Page 2 - Physical Look - Hardware
On first glance, the Yeyian Agile NL is built differently than other microphones we have looked at. This has a much more narrow but elongated body with its mostly cylindrical shape that slightly narrows at the head. The whole unit is made out of metal with a pretty dense body. The Agile NL we have today is fully black, but a white version is also available if you so desire. The microphone alone weighs 310g, which is still lighter than the Neat Worker Bee II, but heavier than the Creative Live! Mic M3. Markings and legends on this cylindrical shell are printed with a silver font. The Yeyian name can be found near the bottom of this tube. The top head has a metal mesh grille to protect the condenser capsule inside, while also allowing sound to travel through. This mesh is quite rigid and does not flex under pressure. Otherwise, the body has three knobs at the front. Moving down, you can see the permanently fixed set of mounting arms that swivel about when the user loosens the silver knobs on the side. At the bottom is a hole that lets you mount the Agile NL to either a desk arm or a desk stand.
If you zoom in at the front of the Yeyian Agile NL, you can see the primary user inputs that are within reach. At the top, we have a status light that glows blue when it is plugged in and red when the mic is muted. Muting the microphone is as easy as pressing the top knob marked as "Gain". Otherwise, turning the Gain knob lets you adjust the gain of the microphone input. Next, we have a knob marked Volume, which changes the output volume to your headphones connected to the bottom of the Agile NL. Finally, we have an unmarked knob, which is used to change the monitoring volume. This will let you increase or decrease how much you hear yourself when you speak into the microphone. One thing I do find interesting is the fact the top knob can spin endlessly in either direction, while the bottom two are limited within a certain range of movement. I would have liked all of them to be limited, especially as it gives the green indication on the knob more meaning. Otherwise, I am still thankful for all of these adjustments we have on the front for quick access to on-the-fly adjustments.
Internally, the Yeyian Agile NL records 24-bit audio at a 192kHz maximum sample rate. A single polarized condenser capsule is found inside the head of the unit. The microphone features a sensitivity of -33dB. Otherwise, we also have an 80Hz to 20kHz response frequency, impedance of around 68Ω, signal-to-noise ratio of 68dB, and maximum sound pressure level of 110dB. For some comparison, the Neat Worker Bee II has a max SPL of 145dB, while the Bumblebee II is at 128dB. This refers to the maximum volume of sound the microphone can take before any distortion. We will see how these numbers translate into performance later in our review.
At the bottom of the Yeyian Agile NL, we can see a few more inputs for the USB microphone. First, we have the USB Type-C port to connect to your computer. Yeyian provides a USB Type-C to Type-A cable to plug it in. Next, we have not one, but two headphone 3.5mm jacks. This allows for two simultaneous, low-latency monitoring outputs. However, there were also two problems I found here. For one, both of these outputs emitted a low but audible electronic buzz. Secondly, these jacks were wired in a reverse manner, swapping the left and right channels. As such, this was actually very disorienting when I was playing any video game, as it sounded like enemies were coming from the opposite side. While you could solve this problem by turning your headphones around, this is a definite oversight and should not have passed quality control.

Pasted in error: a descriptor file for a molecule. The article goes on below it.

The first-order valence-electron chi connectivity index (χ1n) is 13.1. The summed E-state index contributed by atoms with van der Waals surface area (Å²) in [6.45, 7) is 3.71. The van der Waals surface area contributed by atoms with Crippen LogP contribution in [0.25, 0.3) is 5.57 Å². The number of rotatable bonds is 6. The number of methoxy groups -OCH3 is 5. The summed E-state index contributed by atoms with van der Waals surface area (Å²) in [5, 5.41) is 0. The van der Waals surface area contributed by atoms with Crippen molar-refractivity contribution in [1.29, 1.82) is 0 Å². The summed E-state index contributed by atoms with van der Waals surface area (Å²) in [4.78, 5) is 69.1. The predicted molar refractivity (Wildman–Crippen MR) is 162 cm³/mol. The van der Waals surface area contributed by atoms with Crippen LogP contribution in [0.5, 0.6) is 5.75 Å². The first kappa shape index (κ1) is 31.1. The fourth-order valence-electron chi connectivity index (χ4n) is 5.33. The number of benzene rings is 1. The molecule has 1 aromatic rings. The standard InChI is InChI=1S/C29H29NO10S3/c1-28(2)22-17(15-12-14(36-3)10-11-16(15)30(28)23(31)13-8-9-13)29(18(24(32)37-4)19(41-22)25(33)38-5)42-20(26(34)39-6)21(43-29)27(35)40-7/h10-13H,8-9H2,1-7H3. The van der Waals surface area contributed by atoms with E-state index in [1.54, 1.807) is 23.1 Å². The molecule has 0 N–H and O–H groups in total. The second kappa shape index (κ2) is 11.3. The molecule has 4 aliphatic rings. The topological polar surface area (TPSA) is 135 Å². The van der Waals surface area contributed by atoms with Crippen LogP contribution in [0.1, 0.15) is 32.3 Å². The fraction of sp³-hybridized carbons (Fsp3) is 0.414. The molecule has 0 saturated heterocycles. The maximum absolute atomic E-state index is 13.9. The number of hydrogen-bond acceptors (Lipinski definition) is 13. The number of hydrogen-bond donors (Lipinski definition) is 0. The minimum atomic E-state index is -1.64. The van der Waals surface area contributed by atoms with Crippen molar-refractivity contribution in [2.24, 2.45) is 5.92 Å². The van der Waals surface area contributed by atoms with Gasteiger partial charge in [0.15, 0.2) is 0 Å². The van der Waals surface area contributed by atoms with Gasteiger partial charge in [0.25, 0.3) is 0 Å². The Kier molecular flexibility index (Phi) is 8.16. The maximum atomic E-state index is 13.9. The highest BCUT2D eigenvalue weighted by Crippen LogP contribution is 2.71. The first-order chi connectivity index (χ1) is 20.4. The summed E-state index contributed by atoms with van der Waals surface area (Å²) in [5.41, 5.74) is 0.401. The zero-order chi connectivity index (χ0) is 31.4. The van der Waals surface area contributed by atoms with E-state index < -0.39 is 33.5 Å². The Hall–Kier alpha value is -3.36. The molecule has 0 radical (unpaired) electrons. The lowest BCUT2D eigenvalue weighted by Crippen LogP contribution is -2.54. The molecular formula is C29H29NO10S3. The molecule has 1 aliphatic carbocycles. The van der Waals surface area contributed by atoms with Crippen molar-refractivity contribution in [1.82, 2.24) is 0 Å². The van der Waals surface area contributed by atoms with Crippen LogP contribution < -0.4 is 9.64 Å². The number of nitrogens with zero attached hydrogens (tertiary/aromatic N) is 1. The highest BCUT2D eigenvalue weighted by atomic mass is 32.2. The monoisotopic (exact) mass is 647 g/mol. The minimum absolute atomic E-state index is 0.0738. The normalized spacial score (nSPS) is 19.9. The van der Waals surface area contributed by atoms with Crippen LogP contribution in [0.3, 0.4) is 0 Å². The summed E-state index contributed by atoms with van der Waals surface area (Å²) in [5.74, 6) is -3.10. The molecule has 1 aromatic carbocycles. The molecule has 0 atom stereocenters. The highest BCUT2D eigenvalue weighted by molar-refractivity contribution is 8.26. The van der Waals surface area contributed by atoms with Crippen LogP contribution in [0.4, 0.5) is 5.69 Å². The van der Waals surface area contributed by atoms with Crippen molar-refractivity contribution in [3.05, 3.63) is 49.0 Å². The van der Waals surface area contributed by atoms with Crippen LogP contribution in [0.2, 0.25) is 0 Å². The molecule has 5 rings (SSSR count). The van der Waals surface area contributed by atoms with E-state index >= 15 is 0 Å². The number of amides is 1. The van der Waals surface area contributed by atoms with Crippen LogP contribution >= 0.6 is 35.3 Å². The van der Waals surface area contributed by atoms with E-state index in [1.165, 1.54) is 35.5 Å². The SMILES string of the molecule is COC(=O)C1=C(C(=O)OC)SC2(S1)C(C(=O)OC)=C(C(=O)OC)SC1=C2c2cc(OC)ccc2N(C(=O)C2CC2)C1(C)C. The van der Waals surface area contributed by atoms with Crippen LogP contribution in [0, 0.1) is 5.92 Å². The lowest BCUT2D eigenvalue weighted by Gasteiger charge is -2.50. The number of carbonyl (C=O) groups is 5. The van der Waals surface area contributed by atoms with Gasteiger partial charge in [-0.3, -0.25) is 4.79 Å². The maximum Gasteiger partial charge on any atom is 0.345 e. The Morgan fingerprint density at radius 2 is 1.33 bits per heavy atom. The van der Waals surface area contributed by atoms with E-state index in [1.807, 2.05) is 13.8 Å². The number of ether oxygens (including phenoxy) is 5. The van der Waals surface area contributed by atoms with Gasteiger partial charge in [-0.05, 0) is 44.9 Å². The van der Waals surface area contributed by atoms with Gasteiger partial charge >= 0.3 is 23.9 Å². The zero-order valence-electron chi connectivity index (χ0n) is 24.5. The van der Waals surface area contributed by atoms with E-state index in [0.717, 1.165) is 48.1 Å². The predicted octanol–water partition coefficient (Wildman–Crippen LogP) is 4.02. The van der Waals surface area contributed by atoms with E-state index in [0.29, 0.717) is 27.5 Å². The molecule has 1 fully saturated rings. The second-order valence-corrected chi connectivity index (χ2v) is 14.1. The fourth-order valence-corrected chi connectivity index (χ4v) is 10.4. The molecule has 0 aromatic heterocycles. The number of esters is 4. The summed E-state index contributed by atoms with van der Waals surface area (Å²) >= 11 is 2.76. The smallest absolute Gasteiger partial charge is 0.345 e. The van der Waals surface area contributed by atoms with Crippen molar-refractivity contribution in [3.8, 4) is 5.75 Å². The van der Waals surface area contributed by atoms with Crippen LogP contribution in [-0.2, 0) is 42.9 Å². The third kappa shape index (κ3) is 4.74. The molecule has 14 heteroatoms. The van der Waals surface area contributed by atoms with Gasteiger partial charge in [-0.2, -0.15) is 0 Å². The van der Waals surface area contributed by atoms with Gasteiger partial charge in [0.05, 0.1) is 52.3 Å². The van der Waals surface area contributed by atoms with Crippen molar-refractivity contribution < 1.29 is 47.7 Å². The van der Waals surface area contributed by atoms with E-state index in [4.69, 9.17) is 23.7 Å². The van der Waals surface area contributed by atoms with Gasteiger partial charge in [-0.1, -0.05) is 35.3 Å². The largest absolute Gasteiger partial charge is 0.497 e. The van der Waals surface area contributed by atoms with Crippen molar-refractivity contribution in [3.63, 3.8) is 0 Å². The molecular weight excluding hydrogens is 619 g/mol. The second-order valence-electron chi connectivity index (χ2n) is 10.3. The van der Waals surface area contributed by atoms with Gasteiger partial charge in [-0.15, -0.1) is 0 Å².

The other thing to point out here is the affixed swinging mounting arm. This metal clamp swings about the side of the Agile NL and tightens on the sides with two silver thumbscrews. As these thumbscrews are on opposite sides, you actually have to turn the screws in opposite directions. This is really noticeable when you are trying to tighten both sides at the same time, and it just seems like a bit of a lapse in design once again.
As for the accessories included, we have quite a few in this kit. Starting from the left, we have the desk arm that mounts with a C-clamp. This should fit desks up to a maximum thickness of 57mm. Next, we have a pop filter, which clamps to the aforementioned arm. This is used to prevent plosives and other undesirable noises when recording. A rubber USB Type-C to Type-A cable can be found here to connect the Agile NL and it measures approximately 175cm. The black foam at the top is the windscreen, which fits over the microphone head. A windscreen works in a similar way to the pop filter to prevent puffs of air or "wind" from affecting the captured sound. Both of these can be used in conjunction with each other. Finally, we have a large desk stand to keep the Agile NL freestanding on your table without needing to secure it down. The stand is heavy and weighs an additional 452g to keep the whole unit stable. The metal base is also lined with foam underneath to prevent it from scratching the surface it sits upon. Overall, I am quite happy to see all of these accessories included to get you fully set up for streaming out of the box.
1. Introduction, Packaging, Specifications
2. Physical Look - Hardware
3. Recording Performance Tests